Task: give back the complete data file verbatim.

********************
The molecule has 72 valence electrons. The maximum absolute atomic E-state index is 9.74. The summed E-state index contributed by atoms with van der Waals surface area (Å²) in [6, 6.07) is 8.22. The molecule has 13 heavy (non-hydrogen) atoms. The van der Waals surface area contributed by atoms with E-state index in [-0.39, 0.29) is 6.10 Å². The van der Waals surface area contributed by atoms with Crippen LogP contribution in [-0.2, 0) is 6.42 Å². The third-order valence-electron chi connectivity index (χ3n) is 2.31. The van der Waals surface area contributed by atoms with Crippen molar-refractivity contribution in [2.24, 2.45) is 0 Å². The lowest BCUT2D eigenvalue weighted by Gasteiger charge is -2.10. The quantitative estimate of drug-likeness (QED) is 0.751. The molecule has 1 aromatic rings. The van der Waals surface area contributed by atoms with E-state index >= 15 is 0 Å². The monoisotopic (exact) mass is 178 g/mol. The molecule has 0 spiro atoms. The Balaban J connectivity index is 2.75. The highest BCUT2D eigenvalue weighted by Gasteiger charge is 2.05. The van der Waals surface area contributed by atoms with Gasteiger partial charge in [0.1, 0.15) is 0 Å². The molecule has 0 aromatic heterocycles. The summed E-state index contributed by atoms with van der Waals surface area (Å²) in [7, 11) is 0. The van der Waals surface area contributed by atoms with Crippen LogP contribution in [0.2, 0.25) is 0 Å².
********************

The molecule has 72 valence electrons. The maximum absolute atomic E-state index is 9.74. The summed E-state index contributed by atoms with van der Waals surface area (Å²) in [6, 6.07) is 8.22. The molecule has 13 heavy (non-hydrogen) atoms. The van der Waals surface area contributed by atoms with E-state index in [-0.39, 0.29) is 6.10 Å². The van der Waals surface area contributed by atoms with Crippen LogP contribution in [-0.2, 0) is 6.42 Å². The third-order valence-electron chi connectivity index (χ3n) is 2.31. The van der Waals surface area contributed by atoms with Crippen molar-refractivity contribution in [2.24, 2.45) is 0 Å². The lowest BCUT2D eigenvalue weighted by Gasteiger charge is -2.10. The quantitative estimate of drug-likeness (QED) is 0.751. The molecule has 1 aromatic rings. The van der Waals surface area contributed by atoms with E-state index >= 15 is 0 Å². The monoisotopic (exact) mass is 178 g/mol. The molecule has 0 spiro atoms. The Balaban J connectivity index is 2.75. The highest BCUT2D eigenvalue weighted by Gasteiger charge is 2.05. The van der Waals surface area contributed by atoms with Gasteiger partial charge in [0.1, 0.15) is 0 Å². The molecule has 0 aromatic heterocycles. The summed E-state index contributed by atoms with van der Waals surface area (Å²) in [7, 11) is 0. The van der Waals surface area contributed by atoms with Crippen LogP contribution in [0.2, 0.25) is 0 Å².